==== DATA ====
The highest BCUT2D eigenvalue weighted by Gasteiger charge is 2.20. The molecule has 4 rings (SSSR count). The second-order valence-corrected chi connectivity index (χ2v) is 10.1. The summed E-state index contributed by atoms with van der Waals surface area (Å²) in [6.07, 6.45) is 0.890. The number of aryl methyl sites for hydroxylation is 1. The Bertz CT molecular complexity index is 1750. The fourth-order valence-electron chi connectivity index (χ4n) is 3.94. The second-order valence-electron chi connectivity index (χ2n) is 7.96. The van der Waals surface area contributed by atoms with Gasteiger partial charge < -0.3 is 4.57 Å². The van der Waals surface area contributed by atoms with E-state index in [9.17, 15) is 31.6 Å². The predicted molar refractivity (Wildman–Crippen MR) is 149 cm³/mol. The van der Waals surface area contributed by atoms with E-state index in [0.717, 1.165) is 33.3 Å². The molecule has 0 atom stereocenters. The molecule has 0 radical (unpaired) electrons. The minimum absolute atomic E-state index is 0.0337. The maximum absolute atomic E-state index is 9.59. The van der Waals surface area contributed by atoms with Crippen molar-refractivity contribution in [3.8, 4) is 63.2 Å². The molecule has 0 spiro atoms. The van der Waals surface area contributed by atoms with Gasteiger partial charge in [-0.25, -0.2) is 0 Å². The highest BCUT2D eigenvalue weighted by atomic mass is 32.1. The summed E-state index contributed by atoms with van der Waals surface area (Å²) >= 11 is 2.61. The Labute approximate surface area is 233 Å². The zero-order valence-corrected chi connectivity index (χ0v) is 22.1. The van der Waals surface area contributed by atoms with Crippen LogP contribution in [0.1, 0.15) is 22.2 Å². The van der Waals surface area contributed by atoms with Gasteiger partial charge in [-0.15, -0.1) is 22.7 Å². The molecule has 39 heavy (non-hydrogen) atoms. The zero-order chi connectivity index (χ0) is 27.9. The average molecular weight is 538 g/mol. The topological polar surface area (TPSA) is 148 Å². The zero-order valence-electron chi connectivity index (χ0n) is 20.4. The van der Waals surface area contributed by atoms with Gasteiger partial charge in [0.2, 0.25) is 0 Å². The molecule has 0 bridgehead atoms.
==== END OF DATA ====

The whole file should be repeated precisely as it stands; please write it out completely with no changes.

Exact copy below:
The highest BCUT2D eigenvalue weighted by Gasteiger charge is 2.20. The molecule has 4 rings (SSSR count). The second-order valence-corrected chi connectivity index (χ2v) is 10.1. The summed E-state index contributed by atoms with van der Waals surface area (Å²) in [6.07, 6.45) is 0.890. The number of aryl methyl sites for hydroxylation is 1. The Bertz CT molecular complexity index is 1750. The fourth-order valence-electron chi connectivity index (χ4n) is 3.94. The second-order valence-electron chi connectivity index (χ2n) is 7.96. The van der Waals surface area contributed by atoms with Gasteiger partial charge < -0.3 is 4.57 Å². The van der Waals surface area contributed by atoms with E-state index in [9.17, 15) is 31.6 Å². The predicted molar refractivity (Wildman–Crippen MR) is 149 cm³/mol. The van der Waals surface area contributed by atoms with E-state index in [0.717, 1.165) is 33.3 Å². The molecule has 0 atom stereocenters. The molecule has 0 radical (unpaired) electrons. The minimum absolute atomic E-state index is 0.0337. The maximum absolute atomic E-state index is 9.59. The van der Waals surface area contributed by atoms with Crippen molar-refractivity contribution in [3.8, 4) is 63.2 Å². The molecule has 0 spiro atoms. The van der Waals surface area contributed by atoms with Gasteiger partial charge in [-0.25, -0.2) is 0 Å². The highest BCUT2D eigenvalue weighted by atomic mass is 32.1. The summed E-state index contributed by atoms with van der Waals surface area (Å²) >= 11 is 2.61. The Labute approximate surface area is 233 Å². The zero-order valence-corrected chi connectivity index (χ0v) is 22.1. The van der Waals surface area contributed by atoms with Crippen LogP contribution in [0.1, 0.15) is 22.2 Å². The van der Waals surface area contributed by atoms with Gasteiger partial charge in [-0.15, -0.1) is 22.7 Å². The molecule has 39 heavy (non-hydrogen) atoms. The zero-order chi connectivity index (χ0) is 27.9. The average molecular weight is 538 g/mol. The topological polar surface area (TPSA) is 148 Å². The zero-order valence-electron chi connectivity index (χ0n) is 20.4. The van der Waals surface area contributed by atoms with Gasteiger partial charge in [0.2, 0.25) is 0 Å². The molecule has 0 bridgehead atoms.